Brush 101: The Brush Cleaning Guide 1


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It’s that time of the week again. As much as I dread cleaning my brushes, it’s something I do at least once every week to two weeks. Not only does it keep my tools sanitary, it also prevents skin irritations and possible breakouts.

I like to generally deep clean my brushes once every two weeks. But that also depends on whether I had a makeup job or not.

The only way I get to consistently clean my brushes is that I made it a habit to clean after a makeup job. Once I got into the habit of doing that, everything’s smooth sailing.

There are several ways to clean brushes, it all boils down to personal preference. I used to deep clean my brushes using dish soap (Dawn) and a little bit of olive oil. This method is effective because the dish soap sanitizes and cleans the bristles while the olive oil helps break down pigment, thus helping take stains off the brush hairs.

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It’s been a long time since I used that method though. Ever since I discovered how great Dr. Bronner’s Magic Soaps cleans and disinfects brushes, I pretty much stopped using the dish soap and olive oil combo.

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Dr. Bronner’s Pure-Castile Soap is available in two formulas: bar and liquid. I’ve tried both, but prefer the bar. I noticed that the liquid seems watered down and it doesn’t lather quite as good as the bar. Plus, it lasts longer when kept in a soap box. I wash my brushes in my kitchen sink and that’s where I conveniently keep my soap. It’s a constant reminder that I need to clean my brushes!

To clean brushes using this soap, dampen the brush in lukewarm water then simply pour some in a small container (if you’re using the liquid kind), or swirl your brush on the soap bar then scrub and swirl the bristles on your palm to create a good lather.

Rinse thoroughly, but make sure you don’t get any water into the ferrule! Your brushes are not supposed to be soaked so do not submerge your brushes in water. After rinsing, gently squeeze excess water off the bristles but do not tug.

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For sponges, I lather it up thoroughly and scrub it a little until the water comes out clean when I squeeze it.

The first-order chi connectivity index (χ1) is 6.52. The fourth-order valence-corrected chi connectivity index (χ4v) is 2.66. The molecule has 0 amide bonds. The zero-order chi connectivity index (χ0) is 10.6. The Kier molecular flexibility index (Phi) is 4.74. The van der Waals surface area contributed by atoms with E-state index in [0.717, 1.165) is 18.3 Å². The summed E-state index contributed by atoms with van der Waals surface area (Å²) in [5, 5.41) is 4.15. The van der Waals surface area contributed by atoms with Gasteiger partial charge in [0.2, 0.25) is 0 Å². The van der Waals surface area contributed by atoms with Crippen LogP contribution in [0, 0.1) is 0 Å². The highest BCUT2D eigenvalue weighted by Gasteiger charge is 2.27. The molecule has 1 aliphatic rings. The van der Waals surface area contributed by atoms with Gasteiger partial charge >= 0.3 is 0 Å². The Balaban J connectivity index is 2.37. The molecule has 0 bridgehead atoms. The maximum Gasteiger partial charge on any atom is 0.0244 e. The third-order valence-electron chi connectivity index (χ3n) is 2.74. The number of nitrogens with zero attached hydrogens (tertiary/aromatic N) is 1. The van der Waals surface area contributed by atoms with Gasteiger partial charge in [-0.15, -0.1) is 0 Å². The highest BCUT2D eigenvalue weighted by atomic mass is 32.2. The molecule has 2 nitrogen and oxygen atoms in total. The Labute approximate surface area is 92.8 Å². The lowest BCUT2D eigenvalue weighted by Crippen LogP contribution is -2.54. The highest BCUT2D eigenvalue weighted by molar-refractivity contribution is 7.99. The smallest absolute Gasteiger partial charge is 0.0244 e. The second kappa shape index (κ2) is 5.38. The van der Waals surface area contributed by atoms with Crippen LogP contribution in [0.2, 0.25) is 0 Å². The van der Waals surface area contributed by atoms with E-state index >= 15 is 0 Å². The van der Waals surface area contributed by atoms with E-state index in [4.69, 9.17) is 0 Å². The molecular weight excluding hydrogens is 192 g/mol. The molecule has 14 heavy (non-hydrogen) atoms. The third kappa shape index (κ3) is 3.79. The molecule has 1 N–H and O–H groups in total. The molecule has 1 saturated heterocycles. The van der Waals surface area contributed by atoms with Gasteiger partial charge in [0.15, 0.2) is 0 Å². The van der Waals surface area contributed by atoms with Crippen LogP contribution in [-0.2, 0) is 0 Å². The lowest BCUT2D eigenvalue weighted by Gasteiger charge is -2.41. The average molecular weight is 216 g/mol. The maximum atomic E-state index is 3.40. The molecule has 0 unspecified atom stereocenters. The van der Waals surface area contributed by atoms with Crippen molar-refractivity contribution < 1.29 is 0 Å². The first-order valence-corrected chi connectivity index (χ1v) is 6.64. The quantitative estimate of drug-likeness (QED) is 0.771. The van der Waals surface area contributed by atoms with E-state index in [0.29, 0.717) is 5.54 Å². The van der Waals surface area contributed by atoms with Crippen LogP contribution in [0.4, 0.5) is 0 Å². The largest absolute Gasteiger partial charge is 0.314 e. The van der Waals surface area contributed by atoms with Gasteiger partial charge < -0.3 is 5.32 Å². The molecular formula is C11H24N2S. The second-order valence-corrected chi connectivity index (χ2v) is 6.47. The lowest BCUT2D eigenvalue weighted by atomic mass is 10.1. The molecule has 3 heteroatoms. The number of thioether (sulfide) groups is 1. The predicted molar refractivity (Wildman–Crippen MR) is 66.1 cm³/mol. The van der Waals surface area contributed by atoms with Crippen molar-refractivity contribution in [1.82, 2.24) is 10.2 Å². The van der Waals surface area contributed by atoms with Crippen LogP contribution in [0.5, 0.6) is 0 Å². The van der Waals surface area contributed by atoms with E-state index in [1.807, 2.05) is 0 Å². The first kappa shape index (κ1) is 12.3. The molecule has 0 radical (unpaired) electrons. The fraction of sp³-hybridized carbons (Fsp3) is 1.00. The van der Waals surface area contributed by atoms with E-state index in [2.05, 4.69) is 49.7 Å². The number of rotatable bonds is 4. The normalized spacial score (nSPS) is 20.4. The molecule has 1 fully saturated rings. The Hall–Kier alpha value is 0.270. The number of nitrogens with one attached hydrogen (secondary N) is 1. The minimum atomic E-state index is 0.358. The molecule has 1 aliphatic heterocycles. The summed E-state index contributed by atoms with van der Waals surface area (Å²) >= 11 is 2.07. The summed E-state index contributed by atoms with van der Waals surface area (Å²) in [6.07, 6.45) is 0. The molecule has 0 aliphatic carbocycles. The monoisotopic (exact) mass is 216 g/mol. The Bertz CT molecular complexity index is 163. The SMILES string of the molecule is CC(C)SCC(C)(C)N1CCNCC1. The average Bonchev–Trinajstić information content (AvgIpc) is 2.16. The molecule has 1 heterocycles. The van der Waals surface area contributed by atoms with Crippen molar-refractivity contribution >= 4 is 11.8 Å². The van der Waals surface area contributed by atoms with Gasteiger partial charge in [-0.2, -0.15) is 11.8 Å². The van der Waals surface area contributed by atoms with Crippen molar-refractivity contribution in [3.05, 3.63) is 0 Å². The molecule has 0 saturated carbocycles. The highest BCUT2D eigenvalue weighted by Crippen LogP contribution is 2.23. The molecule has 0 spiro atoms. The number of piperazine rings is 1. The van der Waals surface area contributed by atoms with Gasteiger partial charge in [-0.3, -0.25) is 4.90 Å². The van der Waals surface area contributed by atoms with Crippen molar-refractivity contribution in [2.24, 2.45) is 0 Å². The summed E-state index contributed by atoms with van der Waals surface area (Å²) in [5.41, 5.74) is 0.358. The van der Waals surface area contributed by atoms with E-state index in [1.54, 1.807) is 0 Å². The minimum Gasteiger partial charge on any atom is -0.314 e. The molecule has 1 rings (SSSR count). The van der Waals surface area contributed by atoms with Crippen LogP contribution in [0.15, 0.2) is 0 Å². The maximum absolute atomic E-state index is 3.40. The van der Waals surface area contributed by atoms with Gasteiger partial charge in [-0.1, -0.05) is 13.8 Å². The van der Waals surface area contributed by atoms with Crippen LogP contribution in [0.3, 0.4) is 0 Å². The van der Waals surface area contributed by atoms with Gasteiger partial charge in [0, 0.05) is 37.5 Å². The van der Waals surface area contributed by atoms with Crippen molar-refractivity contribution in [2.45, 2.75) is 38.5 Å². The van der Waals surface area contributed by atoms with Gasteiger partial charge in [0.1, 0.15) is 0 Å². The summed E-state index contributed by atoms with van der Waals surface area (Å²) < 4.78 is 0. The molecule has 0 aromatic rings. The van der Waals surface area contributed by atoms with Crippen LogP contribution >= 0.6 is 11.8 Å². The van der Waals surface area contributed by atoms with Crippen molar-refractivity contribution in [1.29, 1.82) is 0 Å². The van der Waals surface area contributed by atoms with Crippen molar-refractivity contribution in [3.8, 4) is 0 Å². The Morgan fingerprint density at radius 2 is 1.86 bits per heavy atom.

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Another great beauty “gadget” I recently discovered is the Brush Egg. It’s a small, two-finger sized brush cleaning glove that has grooves and ridges. These ridges help rid of the stains and dirt build up. I first thought it was gimmicky since Sigma came out with their own a couple of years ago, only this one is a lot smaller. What got me to try this though is the price tag ($8).

I was wrong to underestimate it though. My brush scrubbing and swirling time was cut down. The Brush Egg really is effective and efficient! I wish I’ve gotten this a long time ago!

Though the Brush Egg is not a complete must, I find that it’s such a great tool to use because it cuts down so much cleaning time and it’s such a game changer.

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When it comes to drying brushes, I like to dry my brushes at an angle. This makes sure that no water could seep into the ferrules.

I lay a dish towel down and elevate one side of it. For this photo, I used small wooden planks I found in my husband’s tools (shh, don’t tell him!)

Shape your brushes before it laying it down flat. Dense face brushes usually take overnight to dry, or sometimes longer. So always make sure to clean those brushes first because they take the longest to dry.

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Brush cleaning is probably the most boring activity I do in regards to makeup. But hey, I wouldn’t want to use dirty makeup brushes on my clients or on myself. If you have any brush cleaning tips to share, feel free to leave a comment!

Next up on the series: Sigma Dry N Shape


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